Kosovo Serb Politician Oliver Ivanović Slain


Moderate Kosovo Serb politician Oliver Ivanović was slain in Mitrovica, Kosovo, on January 16th. Ivanović, the leader of the SDP, died in the hospital after being shot several times in the chest outside his party offices. The New York Times described him as “a rare voice for coexistence of ethnic Albanians and Serbs.” EU-moderated talks in Brussels between Kosovo Albanians and Serbia have been interrupted following the news, as he was scheduled to attend these talks aimed at normalizing relations.

President Vucic of Serbia denounced the murder as “an act of terror”, and vowed to find Ivanović’s killers. European officials have publicly lamented his death. CNN reports that “The Head of the Organization for Security and Co-operation in Europe (OSCE) Mission in Kosovo, Jan Braathu, said the murder was ‘profoundly distressing’ and a ‘major test for the rule of law in Kosovo.’” The government of Kosovo has also condemned the murder, with President Thaci quoted as saying “I call on the law enforcement authorities to expose the circumstances of his assassination as soon as possible and the perpetrators of the crime come to justice,” per the New York Times. The U.S. Ambassador to Kosovo, Greg Delawie, issued a statement in which he too condemned the murder. Later in the day, NATO also issued a condemnation and called for both parties to return to negotiations in Brussels.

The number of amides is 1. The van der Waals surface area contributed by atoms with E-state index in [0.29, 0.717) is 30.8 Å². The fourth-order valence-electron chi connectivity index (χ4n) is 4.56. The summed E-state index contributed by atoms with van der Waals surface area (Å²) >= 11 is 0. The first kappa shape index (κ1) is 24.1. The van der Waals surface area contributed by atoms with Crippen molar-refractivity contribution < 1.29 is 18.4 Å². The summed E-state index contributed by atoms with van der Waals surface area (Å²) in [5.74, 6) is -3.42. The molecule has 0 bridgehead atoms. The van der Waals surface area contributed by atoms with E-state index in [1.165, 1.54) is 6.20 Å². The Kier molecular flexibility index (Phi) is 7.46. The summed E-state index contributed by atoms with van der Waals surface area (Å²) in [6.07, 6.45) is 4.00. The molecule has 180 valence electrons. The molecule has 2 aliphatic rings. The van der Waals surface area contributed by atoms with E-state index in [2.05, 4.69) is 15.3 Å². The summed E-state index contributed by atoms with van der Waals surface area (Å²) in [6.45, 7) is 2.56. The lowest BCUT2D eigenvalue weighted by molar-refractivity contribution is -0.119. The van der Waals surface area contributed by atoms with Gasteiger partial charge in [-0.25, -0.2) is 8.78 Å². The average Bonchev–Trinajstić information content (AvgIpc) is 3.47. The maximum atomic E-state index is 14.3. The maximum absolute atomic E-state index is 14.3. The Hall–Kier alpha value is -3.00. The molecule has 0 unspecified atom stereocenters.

The predominantly Orthodox Serbia has refused to recognize the predominantly Muslim Kosovo, and religious tensions play a large role. Ivanović’s SDP party is one of many ethnically Serbian parties in Kosovo; however, it is not affiliated with the Serbian government (for more information on recent tensions in this region from the OWP, click here). Conflict is no stranger to many people from this region, including some prominent politicians. Ivanović himself was arrested on suspicion of having committed war crimes, and sentenced to nine years in jail in 2016 before a Kosovan Appeals Court annulled this sentence in 2017 and ordered a new trial.

This recent death of a prominent advocate for peace between Serbia and Kosovo has strained relations between them for now. How the public and officials react to the identity (if determined) and prosecution (if applied) of Ivanović’s killers is likely to determine how trust between the two nations is affected. Right now it is uncertain what the long-term effects of his death will be.

It is likely that the motive of his killers was to destabilize the region and hinder attempts at progress through the now interrupted talks in Brussels. Also, the Washington Post reports that since President Donald Trump’s election, some Kosovars fear a possible Russian-backed Serbian desire to annex the ethnically Serbian part of Northern Kosovo will have fewer obstacles. The Washington Post notes that Ivanović would have been an obstacle to this threat. While these possibilities are unlikely, Ivanović’s death reminds us of the need for vigilance and peace.